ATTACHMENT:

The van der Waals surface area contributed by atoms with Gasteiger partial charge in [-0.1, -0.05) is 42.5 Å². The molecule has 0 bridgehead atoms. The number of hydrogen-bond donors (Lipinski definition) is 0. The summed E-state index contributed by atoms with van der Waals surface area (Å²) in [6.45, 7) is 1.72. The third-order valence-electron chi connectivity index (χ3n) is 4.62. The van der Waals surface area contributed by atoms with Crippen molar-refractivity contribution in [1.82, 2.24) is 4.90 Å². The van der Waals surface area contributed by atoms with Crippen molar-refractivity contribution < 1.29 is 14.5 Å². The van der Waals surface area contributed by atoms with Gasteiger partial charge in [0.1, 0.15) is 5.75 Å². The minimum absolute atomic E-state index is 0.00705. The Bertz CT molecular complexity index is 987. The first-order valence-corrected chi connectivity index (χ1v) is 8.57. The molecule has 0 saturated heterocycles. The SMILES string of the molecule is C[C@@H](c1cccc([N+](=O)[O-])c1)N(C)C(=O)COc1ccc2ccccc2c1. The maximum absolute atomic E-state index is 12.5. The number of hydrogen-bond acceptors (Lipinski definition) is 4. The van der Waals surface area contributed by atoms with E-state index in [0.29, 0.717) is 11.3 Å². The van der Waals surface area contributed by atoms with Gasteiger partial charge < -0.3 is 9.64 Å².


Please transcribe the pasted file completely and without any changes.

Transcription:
The van der Waals surface area contributed by atoms with Gasteiger partial charge in [-0.1, -0.05) is 42.5 Å². The molecule has 0 bridgehead atoms. The number of hydrogen-bond donors (Lipinski definition) is 0. The summed E-state index contributed by atoms with van der Waals surface area (Å²) in [6.45, 7) is 1.72. The third-order valence-electron chi connectivity index (χ3n) is 4.62. The van der Waals surface area contributed by atoms with Crippen molar-refractivity contribution in [1.82, 2.24) is 4.90 Å². The van der Waals surface area contributed by atoms with Crippen molar-refractivity contribution < 1.29 is 14.5 Å². The van der Waals surface area contributed by atoms with Gasteiger partial charge in [0.1, 0.15) is 5.75 Å². The minimum absolute atomic E-state index is 0.00705. The Bertz CT molecular complexity index is 987. The first-order valence-corrected chi connectivity index (χ1v) is 8.57. The molecule has 0 saturated heterocycles. The SMILES string of the molecule is C[C@@H](c1cccc([N+](=O)[O-])c1)N(C)C(=O)COc1ccc2ccccc2c1. The maximum absolute atomic E-state index is 12.5. The number of hydrogen-bond acceptors (Lipinski definition) is 4. The van der Waals surface area contributed by atoms with E-state index in [0.29, 0.717) is 11.3 Å². The van der Waals surface area contributed by atoms with Gasteiger partial charge < -0.3 is 9.64 Å².